Honda is known for its standout conventional vehicles: the Civic, the Accord, the CR-V, and so forth. Generally speaking, a Honda can be expected to be bulletproof reliable, fun to drive, and perfectly inoffensive.
But Honda also has a refreshing tendency to get weird. Sometimes, the company make bold design choices and try seriously off-beat styles. Even if you look at their “normal” cars, you can pick out oddball tendencies and choices (ever notice those CR-V mustache taillights?).
Below are six of Honda’s weirdest cars that, even with years of hindsight to digest them, still don’t make much sense.
Honda Del Sol (1993-1997)
Honda has two very well-regarded affordable speed machines in its history: the CRX and the S2000. The Civic Del Sol (later just the Del Sol) came in between: it was a targa-top front-wheel-drive Civic that sort-of fought the Miata.
Still, it gets a nod of appreciation for a feature that was only available in European and Asian markets, the TransTop. With the push of a button, the trunk would raise itself, extend mechanical arms to extract the top and store it within a special compartment.
Honda Insight (2000-2006)
In the Insight, Honda beat the Toyota Prius to America with a mass-market hybrid. The first generation, maximized for aerodynamic efficiency, made the Prius look normal. It had bizarre-looking covered rear wheels. It was also available with a manual transmission.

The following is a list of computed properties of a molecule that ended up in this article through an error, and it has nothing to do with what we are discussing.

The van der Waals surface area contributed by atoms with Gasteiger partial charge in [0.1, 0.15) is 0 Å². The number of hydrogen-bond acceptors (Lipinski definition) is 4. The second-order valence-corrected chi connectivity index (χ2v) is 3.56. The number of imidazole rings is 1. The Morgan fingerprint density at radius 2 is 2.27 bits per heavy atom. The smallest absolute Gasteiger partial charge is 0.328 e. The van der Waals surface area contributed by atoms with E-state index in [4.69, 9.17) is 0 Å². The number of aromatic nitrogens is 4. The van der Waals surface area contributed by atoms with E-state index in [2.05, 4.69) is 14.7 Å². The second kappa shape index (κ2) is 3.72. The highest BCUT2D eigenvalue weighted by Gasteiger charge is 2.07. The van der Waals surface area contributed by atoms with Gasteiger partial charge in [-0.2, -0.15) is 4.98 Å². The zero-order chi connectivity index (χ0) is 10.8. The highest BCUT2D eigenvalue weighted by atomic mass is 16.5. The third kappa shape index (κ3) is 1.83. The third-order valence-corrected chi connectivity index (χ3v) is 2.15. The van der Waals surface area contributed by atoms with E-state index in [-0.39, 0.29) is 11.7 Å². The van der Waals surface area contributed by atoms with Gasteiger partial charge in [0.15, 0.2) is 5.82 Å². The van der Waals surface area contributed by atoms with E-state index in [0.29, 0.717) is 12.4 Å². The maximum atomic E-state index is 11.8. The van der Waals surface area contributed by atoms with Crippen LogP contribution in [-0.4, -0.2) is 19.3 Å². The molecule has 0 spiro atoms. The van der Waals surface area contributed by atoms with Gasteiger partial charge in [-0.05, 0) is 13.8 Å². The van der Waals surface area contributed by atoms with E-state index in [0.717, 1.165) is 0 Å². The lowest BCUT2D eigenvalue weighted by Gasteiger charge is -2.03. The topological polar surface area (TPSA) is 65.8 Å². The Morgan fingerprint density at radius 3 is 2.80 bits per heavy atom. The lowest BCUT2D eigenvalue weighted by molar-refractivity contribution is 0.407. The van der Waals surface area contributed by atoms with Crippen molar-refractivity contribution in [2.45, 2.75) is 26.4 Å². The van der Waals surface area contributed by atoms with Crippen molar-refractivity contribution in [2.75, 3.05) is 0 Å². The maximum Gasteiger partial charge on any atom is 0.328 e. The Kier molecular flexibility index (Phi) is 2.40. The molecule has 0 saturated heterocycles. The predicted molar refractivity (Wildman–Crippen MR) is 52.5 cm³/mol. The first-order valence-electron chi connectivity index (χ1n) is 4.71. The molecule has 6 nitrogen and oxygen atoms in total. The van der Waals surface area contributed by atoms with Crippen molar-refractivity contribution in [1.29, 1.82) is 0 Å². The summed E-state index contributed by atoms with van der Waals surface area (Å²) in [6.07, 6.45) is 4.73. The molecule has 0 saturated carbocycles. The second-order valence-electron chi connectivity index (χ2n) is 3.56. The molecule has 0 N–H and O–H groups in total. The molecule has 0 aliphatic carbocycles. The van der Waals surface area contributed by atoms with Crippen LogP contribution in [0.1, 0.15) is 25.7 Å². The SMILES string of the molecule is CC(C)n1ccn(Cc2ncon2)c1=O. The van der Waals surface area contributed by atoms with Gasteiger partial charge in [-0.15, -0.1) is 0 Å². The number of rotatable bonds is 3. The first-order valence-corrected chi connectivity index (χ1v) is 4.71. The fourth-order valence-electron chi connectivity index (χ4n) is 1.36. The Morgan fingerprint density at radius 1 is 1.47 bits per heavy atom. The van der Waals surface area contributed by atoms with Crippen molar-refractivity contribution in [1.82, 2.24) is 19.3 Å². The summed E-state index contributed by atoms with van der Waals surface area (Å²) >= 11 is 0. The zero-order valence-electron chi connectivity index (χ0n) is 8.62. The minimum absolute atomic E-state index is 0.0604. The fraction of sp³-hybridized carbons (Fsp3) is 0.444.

Honda Element (2003-2011)
The Element was a boxy non-off-roader. Fittingly for the early 2000s, it launched with more cladding than sheet metal on the exterior.
It didn’t have a B-pillar, opting for some FJ Cruiser-style half rear suicide doors. But the Element did at one point offer a "dog package" that made the car more canine-friendly — so you can’t say Honda didn’t have a strong read on their customer base.
Honda Ridgeline (2004-Present)
The Honda Ridgeline is an outlier among trucks, mainly because it’s not a body-on-frame truck — it’s a unibody crossover with a truck bed hung in back. It’s perfectly adequate for what buyers need from their pickup these days: room for a family, halfway decent fuel economy and a bed that maybe comes in handy once in a while.
Acura ZDX (2010-2013)
Acura saw the sports coupe crossover coming, but they took the concept too literally. The ZDX was too much of a coupe on top, rendering the back seat and cargo space useless — yet was too much of a midsize SUV on the bottom. It had rear door handles on the window and a relentlessly chipper grin. The ZDX transcended segments, but not in a way buyers particularly liked.
Honda Crosstour (2010-2015)
Honda started with a sensible idea: create a spacious crossover based on the excellent Accord sedan. The trouble came with the execution. Designers apparently couldn’t decide whether it should look like an SUV, a wagon or a hatchback, aimed for the precise middle of the Venn diagram...and ended up with a lifted, rear-heavy platypus.